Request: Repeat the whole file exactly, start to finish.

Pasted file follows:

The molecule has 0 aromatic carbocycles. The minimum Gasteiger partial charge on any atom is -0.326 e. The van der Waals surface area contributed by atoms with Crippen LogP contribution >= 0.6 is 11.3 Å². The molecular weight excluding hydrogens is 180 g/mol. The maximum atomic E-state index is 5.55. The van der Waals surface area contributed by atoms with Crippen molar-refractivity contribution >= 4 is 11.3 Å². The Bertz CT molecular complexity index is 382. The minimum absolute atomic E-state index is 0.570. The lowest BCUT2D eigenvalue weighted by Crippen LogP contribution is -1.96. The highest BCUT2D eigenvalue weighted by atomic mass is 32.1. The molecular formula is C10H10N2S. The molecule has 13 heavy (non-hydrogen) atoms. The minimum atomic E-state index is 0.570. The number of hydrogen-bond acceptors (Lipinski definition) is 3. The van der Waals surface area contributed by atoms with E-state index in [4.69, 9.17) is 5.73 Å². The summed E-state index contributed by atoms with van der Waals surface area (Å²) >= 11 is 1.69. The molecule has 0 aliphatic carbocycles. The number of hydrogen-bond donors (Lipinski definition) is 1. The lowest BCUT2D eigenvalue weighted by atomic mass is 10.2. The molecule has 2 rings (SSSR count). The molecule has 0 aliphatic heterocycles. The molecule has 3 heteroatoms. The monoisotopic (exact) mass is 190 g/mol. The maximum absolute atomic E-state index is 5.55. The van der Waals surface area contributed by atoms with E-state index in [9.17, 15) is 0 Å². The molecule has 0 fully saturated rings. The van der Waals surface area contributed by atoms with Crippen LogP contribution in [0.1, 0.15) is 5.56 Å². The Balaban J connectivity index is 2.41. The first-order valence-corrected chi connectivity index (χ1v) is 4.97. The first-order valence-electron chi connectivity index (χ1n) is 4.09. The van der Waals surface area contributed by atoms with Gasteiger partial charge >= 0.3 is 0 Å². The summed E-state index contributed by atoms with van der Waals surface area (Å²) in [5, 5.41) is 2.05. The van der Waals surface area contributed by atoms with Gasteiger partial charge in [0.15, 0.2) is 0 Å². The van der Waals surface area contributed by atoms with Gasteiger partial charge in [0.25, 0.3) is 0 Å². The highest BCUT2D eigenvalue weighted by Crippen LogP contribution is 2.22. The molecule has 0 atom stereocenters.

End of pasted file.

The molecule has 0 aromatic carbocycles. The minimum Gasteiger partial charge on any atom is -0.326 e. The van der Waals surface area contributed by atoms with Crippen LogP contribution >= 0.6 is 11.3 Å². The molecular weight excluding hydrogens is 180 g/mol. The maximum atomic E-state index is 5.55. The van der Waals surface area contributed by atoms with Crippen molar-refractivity contribution >= 4 is 11.3 Å². The Bertz CT molecular complexity index is 382. The minimum absolute atomic E-state index is 0.570. The lowest BCUT2D eigenvalue weighted by Crippen LogP contribution is -1.96. The highest BCUT2D eigenvalue weighted by atomic mass is 32.1. The molecular formula is C10H10N2S. The molecule has 13 heavy (non-hydrogen) atoms. The minimum atomic E-state index is 0.570. The number of hydrogen-bond acceptors (Lipinski definition) is 3. The van der Waals surface area contributed by atoms with E-state index in [4.69, 9.17) is 5.73 Å². The summed E-state index contributed by atoms with van der Waals surface area (Å²) >= 11 is 1.69. The molecule has 0 aliphatic carbocycles. The number of hydrogen-bond donors (Lipinski definition) is 1. The lowest BCUT2D eigenvalue weighted by atomic mass is 10.2. The molecule has 2 rings (SSSR count). The molecule has 0 aliphatic heterocycles. The molecule has 3 heteroatoms. The monoisotopic (exact) mass is 190 g/mol. The maximum absolute atomic E-state index is 5.55. The van der Waals surface area contributed by atoms with E-state index in [9.17, 15) is 0 Å². The molecule has 0 fully saturated rings. The van der Waals surface area contributed by atoms with Crippen LogP contribution in [0.1, 0.15) is 5.56 Å². The Balaban J connectivity index is 2.41. The first-order valence-corrected chi connectivity index (χ1v) is 4.97. The first-order valence-electron chi connectivity index (χ1n) is 4.09. The van der Waals surface area contributed by atoms with Gasteiger partial charge >= 0.3 is 0 Å². The summed E-state index contributed by atoms with van der Waals surface area (Å²) in [5, 5.41) is 2.05. The van der Waals surface area contributed by atoms with Gasteiger partial charge in [0.15, 0.2) is 0 Å². The van der Waals surface area contributed by atoms with Gasteiger partial charge in [0.25, 0.3) is 0 Å². The highest BCUT2D eigenvalue weighted by Crippen LogP contribution is 2.22. The molecule has 0 atom stereocenters.